A family-owned business is a company owned, controlled, and operated by members of one or more families. Many of these family businesses have non-family members as employees, but the top positions are often held by family members.
You may be surprised to learn that family businesses are a major contributor to the U.S. economy. Here are some interesting family business facts and figures.
Historically, Mom and Pop businesses have been the backbone of the U.S. economy. Yet some may say that family businesses are out and big corporations are in. Are family businesses dying out?
Despite the rising influence of large, global corporations, family operations continue to thrive. In fact some of those big corporations are family companies. Cargill, Jeld-Wen, Koch Industries, Eberhard’s Dairy, Mills Fleet Farm, SC Johnson Company are just some of the examples of family businesses. 35 percent of Fortune 500 companies are family owned and operated and cover a full spectrum of American companies from small to large. In addition, family companies are responsible for 60 percent of the nation’s employment and 78 percent of all new jobs created, pay 65 perecent of all wages, and generate 50% of the nation’s GDP.
In the face of the tough economic times we are currently in, family businesses can survive and even thrive. Family participation in a business can strengthen the business because family members are often very loyal and dedicated to the enterprise which can be especially important in these recessionary times.
However, family businesses are also well known for their complex relationships. An example of such a conflict is best demonstrated in a story about a family business owner whose son’s performance was deemed unsatisfactory by his supervisor. The father told the supervisor that he would take care of it. The father asked his son to come to the family home for a talk in the hot tub. When they were settled in the tub the father put on a hat which he said was his ‘Boss’ hat and told his son that he was fired. He then removed that hat and put on another calling it his ‘Father’ hat. Then he said, “Son, I’m very sorry to hear that you lost your job. Is there anything I can do for you?”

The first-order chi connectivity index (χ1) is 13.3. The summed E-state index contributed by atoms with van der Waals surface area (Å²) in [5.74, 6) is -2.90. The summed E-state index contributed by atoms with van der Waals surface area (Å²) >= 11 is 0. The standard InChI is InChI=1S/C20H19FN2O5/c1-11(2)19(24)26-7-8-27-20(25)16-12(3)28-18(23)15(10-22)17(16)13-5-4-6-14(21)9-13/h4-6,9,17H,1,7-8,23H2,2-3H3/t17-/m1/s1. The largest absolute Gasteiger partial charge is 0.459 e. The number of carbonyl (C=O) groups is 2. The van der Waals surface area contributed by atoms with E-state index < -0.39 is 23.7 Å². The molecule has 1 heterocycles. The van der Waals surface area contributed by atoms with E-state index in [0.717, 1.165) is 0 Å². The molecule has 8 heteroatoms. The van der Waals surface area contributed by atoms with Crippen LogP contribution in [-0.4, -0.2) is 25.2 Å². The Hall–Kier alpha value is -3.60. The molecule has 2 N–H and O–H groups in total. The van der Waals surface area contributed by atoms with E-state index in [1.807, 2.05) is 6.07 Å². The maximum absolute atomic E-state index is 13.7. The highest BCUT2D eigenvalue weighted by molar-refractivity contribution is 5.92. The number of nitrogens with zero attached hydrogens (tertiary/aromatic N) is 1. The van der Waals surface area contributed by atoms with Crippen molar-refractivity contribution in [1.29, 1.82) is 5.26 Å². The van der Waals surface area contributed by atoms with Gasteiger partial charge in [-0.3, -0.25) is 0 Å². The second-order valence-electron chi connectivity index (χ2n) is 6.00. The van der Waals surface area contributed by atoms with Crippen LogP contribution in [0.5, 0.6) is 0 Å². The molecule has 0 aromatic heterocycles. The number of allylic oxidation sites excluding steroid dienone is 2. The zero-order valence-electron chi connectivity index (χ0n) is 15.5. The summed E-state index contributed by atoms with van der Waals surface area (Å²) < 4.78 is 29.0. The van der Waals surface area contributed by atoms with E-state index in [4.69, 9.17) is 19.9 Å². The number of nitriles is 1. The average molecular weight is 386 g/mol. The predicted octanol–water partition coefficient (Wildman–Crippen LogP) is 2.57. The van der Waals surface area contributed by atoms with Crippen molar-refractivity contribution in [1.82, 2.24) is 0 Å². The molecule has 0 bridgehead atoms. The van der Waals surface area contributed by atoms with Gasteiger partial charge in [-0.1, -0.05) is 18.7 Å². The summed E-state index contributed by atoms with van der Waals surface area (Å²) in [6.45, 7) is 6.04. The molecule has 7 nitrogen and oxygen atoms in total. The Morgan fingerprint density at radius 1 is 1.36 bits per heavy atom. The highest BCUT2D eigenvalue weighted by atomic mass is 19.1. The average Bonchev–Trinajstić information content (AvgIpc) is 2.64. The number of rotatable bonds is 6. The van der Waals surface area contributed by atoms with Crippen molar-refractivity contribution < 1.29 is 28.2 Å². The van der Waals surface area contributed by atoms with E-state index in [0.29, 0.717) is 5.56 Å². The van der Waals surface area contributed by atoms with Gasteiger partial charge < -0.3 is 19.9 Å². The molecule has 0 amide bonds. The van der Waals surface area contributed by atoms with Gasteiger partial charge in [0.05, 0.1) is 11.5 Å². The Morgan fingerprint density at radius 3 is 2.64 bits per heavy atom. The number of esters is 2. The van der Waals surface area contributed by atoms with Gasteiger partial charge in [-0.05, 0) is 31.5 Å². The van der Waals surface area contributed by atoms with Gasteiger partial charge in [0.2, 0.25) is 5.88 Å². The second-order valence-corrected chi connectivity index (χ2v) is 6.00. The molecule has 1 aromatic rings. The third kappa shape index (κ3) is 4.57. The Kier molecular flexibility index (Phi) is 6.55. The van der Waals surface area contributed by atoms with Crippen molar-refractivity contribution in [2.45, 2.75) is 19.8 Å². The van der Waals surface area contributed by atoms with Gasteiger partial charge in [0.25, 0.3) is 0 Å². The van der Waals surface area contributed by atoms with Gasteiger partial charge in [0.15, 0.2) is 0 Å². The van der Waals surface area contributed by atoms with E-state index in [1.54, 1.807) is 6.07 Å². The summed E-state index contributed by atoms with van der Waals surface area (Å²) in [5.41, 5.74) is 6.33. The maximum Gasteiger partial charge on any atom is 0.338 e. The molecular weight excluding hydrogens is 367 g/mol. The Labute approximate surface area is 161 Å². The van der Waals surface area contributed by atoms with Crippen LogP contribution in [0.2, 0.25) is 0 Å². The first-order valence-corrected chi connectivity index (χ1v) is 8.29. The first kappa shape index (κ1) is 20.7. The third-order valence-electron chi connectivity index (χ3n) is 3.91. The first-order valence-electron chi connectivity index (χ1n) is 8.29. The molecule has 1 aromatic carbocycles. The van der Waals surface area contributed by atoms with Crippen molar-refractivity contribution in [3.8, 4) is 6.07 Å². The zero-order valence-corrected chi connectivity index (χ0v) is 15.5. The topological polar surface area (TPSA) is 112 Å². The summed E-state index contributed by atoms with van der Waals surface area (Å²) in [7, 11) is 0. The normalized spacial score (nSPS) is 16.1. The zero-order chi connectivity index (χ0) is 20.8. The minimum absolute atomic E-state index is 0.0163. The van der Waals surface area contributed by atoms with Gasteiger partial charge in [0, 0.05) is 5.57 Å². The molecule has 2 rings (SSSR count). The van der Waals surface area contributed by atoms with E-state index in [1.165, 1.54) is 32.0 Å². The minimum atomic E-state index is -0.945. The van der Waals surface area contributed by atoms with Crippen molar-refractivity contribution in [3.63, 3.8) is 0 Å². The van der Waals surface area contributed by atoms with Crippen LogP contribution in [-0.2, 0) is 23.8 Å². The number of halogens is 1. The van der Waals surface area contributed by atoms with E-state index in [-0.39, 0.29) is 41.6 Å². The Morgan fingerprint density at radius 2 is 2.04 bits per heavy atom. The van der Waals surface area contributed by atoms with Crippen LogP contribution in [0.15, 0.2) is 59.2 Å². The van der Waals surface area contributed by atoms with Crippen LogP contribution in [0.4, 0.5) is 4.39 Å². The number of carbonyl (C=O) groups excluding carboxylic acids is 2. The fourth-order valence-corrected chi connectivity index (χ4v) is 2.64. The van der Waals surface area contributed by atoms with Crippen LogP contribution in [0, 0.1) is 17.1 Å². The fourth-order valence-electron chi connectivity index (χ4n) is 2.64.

One of the challenges facing family businesses is management succession. Only 30 percent of family businesses survive to the second generation, just 12 percent make it to the third generation, and only 3 percent survive the fourth generation and beyond. Business articles are full of stories describing disputes among family members that turn bitter and result in hurting or destroying a once-thriving business.
Why do so few survive the transition from one generation to the next? And when they survive, how do they outperform their competitors? How do they overcome family challenges?
In an article titled “The Success Gene” (Inc. Magazine, April), half a dozen fifth and sixth-generation family businesses were surveyed to find out their secrets to success. What they found was that the businesses tended to make and sell products that last: guitars, pool tables, and furniture; most of their manufacturing is in the U.S.; and they were able to put challenges in perspective. “You think this is bad?” they might say. “You should have seen what happened during the Great Depression!”
The article continues to explain how “the families have a lot of pride in their forebears’ accomplishments, yet they are unusual in the business world for their modesty. They are quick to credit the hard work of previous generations yet speak humbly of their own contributions. These families are about a lot more than just material success. They have a powerful sense of duty both to the past and to the future.”
In reading the stories of these fifth and sixth-generation family businesses, it was the core values instilled upon them at an early age from their father and their father’s father… that they carried on. Like entrepreneurial perseverance in the face of tough times, the importance of integrity professionally and personally, taking ownership of your reputation, commitment to financial conservatism in good as well as bad times, a solid work ethic and family pride, to argue (with other family members) respectfully, and always remembering, family comes first.
Theresa Freihoefer is an instructor in the business department of Central Oregon Community College. She can be contacted at email@example.com.